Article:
Kely gives support to pupils in drugs war
Youngsters advised on what tactics to use if offered substances at school
'Stupid' and 'attention-seeking' were the terms used most often when four pupils described drug abusers in their international school.
Christine Liu, Sarah Zhuang, Naomi Dryden and Bonnie Chung, who are 16 and 17, were talking at the Mid-Levels office of the Kely Support Group - an organisation that helps young people deal with drug problems - about real cases of abuse.
'There's a girl in our school who takes cannabis almost once a week. We all know that because she tells everyone about it. She seems to be very proud of it,' Naomi said.
After the girl began to take drugs two years ago, most of her school friends kept their distance - including Naomi.
'She considered drugs as a way to show off or to make her more popular. But the true effect is the opposite,' the Year 12 student said.
To the students, the girl always looks pale, tired and weak with messy hair.
'We once tried to persuade her to quit, but she wouldn't listen. Now none of us wants to be with her, and almost all her friends are addicts.'
Christine described drug trips organised by Year 13 pupils of her school, which have become a summer tradition after graduation.
'They fly to Thailand, or somewhere else, check into a hotel, then have a big party in their room where everybody takes drugs,' she said. 'I think they only care about getting high. They don't believe they will get addicted. That's ignorant.'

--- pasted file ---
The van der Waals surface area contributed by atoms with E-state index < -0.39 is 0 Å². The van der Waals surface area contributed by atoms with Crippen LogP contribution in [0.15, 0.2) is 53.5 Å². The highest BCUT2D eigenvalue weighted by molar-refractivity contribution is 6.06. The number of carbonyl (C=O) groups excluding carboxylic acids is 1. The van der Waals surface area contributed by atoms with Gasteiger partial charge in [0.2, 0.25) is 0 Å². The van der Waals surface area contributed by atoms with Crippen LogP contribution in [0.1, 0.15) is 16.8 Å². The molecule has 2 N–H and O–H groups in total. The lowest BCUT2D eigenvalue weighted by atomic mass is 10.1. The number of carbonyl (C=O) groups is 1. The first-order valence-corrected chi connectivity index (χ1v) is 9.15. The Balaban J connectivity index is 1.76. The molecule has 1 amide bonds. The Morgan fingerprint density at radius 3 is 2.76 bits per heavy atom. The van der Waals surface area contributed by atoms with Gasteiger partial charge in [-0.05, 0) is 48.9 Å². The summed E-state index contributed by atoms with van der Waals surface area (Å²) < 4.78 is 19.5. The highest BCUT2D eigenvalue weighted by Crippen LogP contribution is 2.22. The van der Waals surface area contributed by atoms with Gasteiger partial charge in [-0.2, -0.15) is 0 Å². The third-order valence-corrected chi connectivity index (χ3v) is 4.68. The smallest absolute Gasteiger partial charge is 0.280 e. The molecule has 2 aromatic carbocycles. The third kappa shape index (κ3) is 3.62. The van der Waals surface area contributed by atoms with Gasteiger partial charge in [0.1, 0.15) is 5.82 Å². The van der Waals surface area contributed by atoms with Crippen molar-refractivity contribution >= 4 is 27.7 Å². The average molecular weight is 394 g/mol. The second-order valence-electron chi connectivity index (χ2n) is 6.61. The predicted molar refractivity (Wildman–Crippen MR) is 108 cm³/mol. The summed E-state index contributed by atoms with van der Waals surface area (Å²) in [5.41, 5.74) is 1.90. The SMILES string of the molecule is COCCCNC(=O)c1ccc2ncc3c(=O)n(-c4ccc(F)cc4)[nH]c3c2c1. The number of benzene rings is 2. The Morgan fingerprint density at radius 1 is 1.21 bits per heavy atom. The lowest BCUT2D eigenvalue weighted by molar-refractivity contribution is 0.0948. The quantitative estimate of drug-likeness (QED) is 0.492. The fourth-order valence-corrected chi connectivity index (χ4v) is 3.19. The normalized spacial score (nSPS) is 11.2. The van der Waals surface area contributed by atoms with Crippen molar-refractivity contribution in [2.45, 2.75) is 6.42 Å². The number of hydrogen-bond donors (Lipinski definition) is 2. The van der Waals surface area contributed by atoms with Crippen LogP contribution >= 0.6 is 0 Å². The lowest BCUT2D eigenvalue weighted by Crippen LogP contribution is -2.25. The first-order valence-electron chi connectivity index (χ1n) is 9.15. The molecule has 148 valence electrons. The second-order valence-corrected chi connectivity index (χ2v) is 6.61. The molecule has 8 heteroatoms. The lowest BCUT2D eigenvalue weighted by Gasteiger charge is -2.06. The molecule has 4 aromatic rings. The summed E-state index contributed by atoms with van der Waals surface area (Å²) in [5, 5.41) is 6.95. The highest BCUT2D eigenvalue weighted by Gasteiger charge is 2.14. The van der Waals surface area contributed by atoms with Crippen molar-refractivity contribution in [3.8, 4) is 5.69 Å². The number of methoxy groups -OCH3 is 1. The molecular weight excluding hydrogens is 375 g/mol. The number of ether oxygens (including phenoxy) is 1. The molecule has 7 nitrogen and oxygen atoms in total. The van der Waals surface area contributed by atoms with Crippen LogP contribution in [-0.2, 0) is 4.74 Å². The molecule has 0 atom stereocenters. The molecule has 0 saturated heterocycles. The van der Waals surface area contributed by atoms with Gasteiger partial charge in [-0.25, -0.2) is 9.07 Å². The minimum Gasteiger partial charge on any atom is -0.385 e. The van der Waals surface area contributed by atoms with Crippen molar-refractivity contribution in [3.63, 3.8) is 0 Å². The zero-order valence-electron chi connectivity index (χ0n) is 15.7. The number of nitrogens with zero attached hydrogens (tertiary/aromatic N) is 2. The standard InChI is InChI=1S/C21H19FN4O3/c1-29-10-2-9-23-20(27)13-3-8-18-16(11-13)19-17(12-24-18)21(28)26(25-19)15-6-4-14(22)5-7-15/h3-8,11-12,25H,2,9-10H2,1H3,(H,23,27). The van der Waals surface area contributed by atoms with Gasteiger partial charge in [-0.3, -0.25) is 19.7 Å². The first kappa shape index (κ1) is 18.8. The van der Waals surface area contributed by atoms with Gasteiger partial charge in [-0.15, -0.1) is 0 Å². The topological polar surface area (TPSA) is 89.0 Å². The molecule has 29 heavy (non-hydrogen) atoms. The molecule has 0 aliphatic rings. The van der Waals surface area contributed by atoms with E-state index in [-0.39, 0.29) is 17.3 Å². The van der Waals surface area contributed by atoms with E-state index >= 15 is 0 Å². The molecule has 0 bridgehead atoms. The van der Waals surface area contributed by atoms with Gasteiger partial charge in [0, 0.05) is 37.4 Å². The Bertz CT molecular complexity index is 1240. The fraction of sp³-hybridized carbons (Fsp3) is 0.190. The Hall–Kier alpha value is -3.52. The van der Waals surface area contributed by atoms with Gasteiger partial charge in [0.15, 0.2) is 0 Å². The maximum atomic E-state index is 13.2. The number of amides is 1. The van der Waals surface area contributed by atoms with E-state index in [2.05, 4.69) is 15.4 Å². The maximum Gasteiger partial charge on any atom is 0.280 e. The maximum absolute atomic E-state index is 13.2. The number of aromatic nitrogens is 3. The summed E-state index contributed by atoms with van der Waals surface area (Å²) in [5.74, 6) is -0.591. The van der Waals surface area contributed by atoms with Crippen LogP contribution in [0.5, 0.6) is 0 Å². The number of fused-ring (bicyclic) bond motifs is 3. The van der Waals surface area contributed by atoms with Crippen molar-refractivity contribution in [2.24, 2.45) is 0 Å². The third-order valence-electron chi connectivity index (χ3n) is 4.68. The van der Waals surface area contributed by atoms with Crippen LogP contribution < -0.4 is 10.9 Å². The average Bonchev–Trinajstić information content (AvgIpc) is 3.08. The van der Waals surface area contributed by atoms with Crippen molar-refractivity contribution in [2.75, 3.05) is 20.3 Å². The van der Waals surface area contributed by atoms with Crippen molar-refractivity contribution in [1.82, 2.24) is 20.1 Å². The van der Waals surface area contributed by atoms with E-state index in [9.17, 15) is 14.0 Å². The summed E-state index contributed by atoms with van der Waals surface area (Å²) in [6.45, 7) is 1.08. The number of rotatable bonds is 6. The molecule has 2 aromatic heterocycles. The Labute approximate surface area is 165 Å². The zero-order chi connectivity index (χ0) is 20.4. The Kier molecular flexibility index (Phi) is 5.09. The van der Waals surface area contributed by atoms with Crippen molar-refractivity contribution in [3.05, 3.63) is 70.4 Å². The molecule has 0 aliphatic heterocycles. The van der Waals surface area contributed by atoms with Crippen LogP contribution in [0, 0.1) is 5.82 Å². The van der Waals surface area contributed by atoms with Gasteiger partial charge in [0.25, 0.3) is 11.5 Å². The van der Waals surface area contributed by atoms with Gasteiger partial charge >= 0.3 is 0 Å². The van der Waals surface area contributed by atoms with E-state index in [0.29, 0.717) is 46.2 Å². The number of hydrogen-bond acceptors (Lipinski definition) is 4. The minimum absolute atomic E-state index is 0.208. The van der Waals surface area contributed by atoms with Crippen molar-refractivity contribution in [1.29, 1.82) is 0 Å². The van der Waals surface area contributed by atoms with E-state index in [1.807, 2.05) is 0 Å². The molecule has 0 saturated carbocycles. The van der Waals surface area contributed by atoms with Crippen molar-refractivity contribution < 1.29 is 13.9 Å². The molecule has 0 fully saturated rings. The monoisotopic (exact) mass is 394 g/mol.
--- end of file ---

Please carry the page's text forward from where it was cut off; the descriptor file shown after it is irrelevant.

The anti-drugs workshop organised by the Kely Support Group equipped them with knowledge about the negative effects of various drugs and skills on how to refuse drugs offered by their friends.
'We are lucky because we received the education before we had any chance to get access to drugs,' Bonnie said. 'We know the consequences, so we won't do it.'
Kely Support Group, which champions self-help and peer support, is to launch a project next year to raise student awareness on the effects of substance abuse, offer coping and refusal skills, and promote peer support for positive role models.
With the aid of Operation Santa Claus, the group will organise anti-drug workshops, day camps and outreach activities for 6,000 pupils in 10 primary and secondary schools.
Referring to the latest figures from the Central Registry of Drug Abuse, Kely executive director Jessie Yee Mean-foong said there had been a dramatic increase in young drug abusers in the past few months.
The authority revealed that the number of reported young drug abusers under 21 surged 10 per cent to more than 1,600 in the first half of this year, compared with 1,487 in the same period last year.
'All young people are vulnerable to drugs, especially those who lack care of families, who are stigmatised at school or are new arrivals in Hong Kong,' Ms Yee said.
Wish Kely Support Group wants to raise young people's drug awareness by building leadership skills that help them to become positive role models and pass on anti-drug messages to their peers.
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